By Zero Hedge
In the not-too-distant future, law enforcement will be able to easily track our movements thanks to microchips, which some workers – as we’ve previously reported.
Indeed, some people are happily lining up to be microchipped – even throwing parties to celebrate their coworkers embracing the microchipping phenomenon, without any regard to how this technology could be used to further totalitarian aims.
As technology that tracks our movements becomes more widespread, an unassuming article in a trade journal about RFID technology – which uses radio signals to track movements of people or products – highlights a portentous development: Honduras, the Philippines and the Cayman Islands are deploying license plates with RFID technology to help track their citizens’ movements on highways and other roads.
The specific technology being used by these three countries are called the IDePlate and IDeSTIX. The former is implanted in license plates while the latter is in innocuously attached to a car’s windshield. Together, they allow authorities to track their citizens, while also providing a fallback in case a license plate is stolen.
The RFID technology, developed by the Dutch firm Tonnjes E.A.S.T, uses cryptography to verify the owner of a car, which can then be ascertained by the operator of a scanner similar to the license plate scanners that are already in wide use by police in the US (which, as we pointed out several years ago, will soon be operated by drones).
Tonnjes offers governments the hardware needed to fabricate and install the tags, while also providing the software to program them.
The RFID-enabled plate is designed to be forgery-proof, says Jochen Betz, Tönnjes’ managing director. The UCODE DNA IC uses cryptographic authentication based on the Advanced Encryption Standard (AES). Each time a tag is interrogated, it generates a new AES calculation based on its unique crypto key, which the reader receives and is programmed to verify. That ID number can then be linked to data about the vehicle and registration in a database.
By using both the IDePlate and IDeStix, the system enables users to identify any misuse of license plates. The problem with plate identification alone, the company explains, is that it cannot detect if the wrong plate is attached to a car. “Plate theft is very difficult to avoid,” Betz states, so the IDeStix provides a level of redundancy. The IDeStix is a hologram-printed windshield sticker that is placed on the window’s interior.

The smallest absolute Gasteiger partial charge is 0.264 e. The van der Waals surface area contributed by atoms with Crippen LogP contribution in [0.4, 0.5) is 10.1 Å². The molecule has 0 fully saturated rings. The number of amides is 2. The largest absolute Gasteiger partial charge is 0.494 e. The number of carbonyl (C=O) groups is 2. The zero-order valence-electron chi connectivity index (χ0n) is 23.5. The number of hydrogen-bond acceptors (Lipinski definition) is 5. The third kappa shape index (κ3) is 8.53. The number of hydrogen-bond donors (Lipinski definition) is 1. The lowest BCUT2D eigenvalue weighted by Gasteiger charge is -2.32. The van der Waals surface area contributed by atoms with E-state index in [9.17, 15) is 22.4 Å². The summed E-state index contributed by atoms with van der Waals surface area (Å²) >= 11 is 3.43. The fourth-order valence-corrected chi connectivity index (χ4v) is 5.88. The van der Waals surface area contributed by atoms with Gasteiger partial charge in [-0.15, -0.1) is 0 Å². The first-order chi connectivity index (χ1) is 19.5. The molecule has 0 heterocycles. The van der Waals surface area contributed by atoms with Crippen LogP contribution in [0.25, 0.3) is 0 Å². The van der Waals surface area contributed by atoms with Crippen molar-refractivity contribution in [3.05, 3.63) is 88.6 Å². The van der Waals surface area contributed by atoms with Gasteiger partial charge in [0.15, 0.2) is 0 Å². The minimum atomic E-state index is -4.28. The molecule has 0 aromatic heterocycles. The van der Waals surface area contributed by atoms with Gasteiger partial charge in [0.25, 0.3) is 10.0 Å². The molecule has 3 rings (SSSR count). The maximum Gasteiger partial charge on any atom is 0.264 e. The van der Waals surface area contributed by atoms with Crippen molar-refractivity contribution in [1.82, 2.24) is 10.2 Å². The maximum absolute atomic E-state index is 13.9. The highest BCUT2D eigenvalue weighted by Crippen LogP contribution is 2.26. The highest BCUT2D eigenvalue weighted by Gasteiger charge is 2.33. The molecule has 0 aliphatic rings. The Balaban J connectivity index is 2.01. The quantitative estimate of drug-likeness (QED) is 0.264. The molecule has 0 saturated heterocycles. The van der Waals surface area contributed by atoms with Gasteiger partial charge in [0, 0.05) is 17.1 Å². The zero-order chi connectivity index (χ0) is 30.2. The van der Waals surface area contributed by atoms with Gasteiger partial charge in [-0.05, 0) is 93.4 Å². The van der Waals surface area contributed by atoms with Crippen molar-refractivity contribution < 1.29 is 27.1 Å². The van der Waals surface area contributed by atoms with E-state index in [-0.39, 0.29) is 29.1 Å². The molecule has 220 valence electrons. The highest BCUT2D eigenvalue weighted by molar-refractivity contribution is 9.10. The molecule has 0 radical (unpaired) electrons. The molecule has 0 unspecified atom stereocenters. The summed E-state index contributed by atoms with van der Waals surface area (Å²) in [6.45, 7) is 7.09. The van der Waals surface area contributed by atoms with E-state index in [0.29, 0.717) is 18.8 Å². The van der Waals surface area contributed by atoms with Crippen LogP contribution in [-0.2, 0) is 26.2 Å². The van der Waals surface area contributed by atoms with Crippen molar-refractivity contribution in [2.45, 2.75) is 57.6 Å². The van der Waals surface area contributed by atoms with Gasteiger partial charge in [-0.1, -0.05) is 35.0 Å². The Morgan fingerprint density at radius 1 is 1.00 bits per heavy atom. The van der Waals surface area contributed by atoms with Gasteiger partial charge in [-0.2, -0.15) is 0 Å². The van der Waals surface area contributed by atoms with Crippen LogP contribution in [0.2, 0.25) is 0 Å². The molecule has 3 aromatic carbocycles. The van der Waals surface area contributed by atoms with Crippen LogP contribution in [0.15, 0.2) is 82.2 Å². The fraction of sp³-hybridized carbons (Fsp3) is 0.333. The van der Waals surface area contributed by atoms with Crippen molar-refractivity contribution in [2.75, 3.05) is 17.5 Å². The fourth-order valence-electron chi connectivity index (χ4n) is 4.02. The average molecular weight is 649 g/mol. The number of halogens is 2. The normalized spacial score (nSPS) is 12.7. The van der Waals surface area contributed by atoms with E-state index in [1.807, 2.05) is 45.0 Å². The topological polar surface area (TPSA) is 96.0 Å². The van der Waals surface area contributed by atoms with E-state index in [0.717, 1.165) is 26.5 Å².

The RFID-enabled sticker can be interrogated simultaneously with the plate tag, and can then respond with its own encrypted code that is linked to the vehicle’s information. Tönnjes sells the RFID-enabled blank or finished plates to government agencies and offers equipment to emboss a plate number. They can then use their own software to link each tag’s encoded RFID number with the plate ID.
While governments are just beginning to roll out these systems, RFID Journal notes that one potential complication in rolling out the windshield-sticker tags (which, again, are necessary to compensate for license-plate theft) is the number of tags already attached to vehicles, mostly by their manufacturers, to track their movements.
When it comes to the capturing and filtering of data, Betz notes, one software-based challenge for a system like this is the large number of RFID tags already attached to parts of most modern vehicles. In fact, he estimates, there can be 15 or more RFID tags on a single car, most attached to parts that were being tracked by the manufacturer prior to the car’s sale. “We don’t want to talk to 17 tags [on a single car],” he states. Therefore, the system is designed to screen out all tag reads that are not recognized as part of the IDePlate system.
In the Cayman Islands, the RFID-tagging system was adopted last year, with the island’s government installing checkpoint readers (also created by Tonnjes) to capture vehicles’ information.
In the Cayman Islands, the system was taken live in 2017, with approximately 50,000 vehicles now equipped with the RFID-enabled plates and windshield stickers. Between five and 10 checkpoint readers provided by Tönnjes are scheduled to be installed around the county. The company supplies the middleware and software that captures the tag ID reader data and feeds that information, linked to the vehicle IDs, to the Cayman Island government’s vehicle database. The reader installation is posing a unique challenge, Betz says, since the devices had to be mounted on hurricane-proof gantries. The Cayland Islands government needs to ensure that the gantries would be able to sustain high winds.
The Philippines has ordered millions of plates to begin rolling out its own system…
In addition, the Land Transportation Office (LTO), a department of the Philippine Ministry of Transport, has hired Tönnjes to deliver 3.25 million of its license plates for cars and motorcycles. The government is also purchasing IDeSTIX windscreen labels for 775,000 cars, and IDeSTIX Headlamp Tags for 1.7 million motorcycles.
And Turkey is also piloting the technology…
Turkey has also piloted the technology with vehicles on a testing course of the country’s traffic police, while a trial in Russia tracked the movements of public buses throughout the city of Kazan. In addition, Tönnjes and Kirpestein are in discussions with the government of the Netherlands to conduct an open-road pilot, and is also in talks with vehicle authorities in that country regarding further pilots of the technology.
…Which means it’s only a matter of time before it arrives in the US…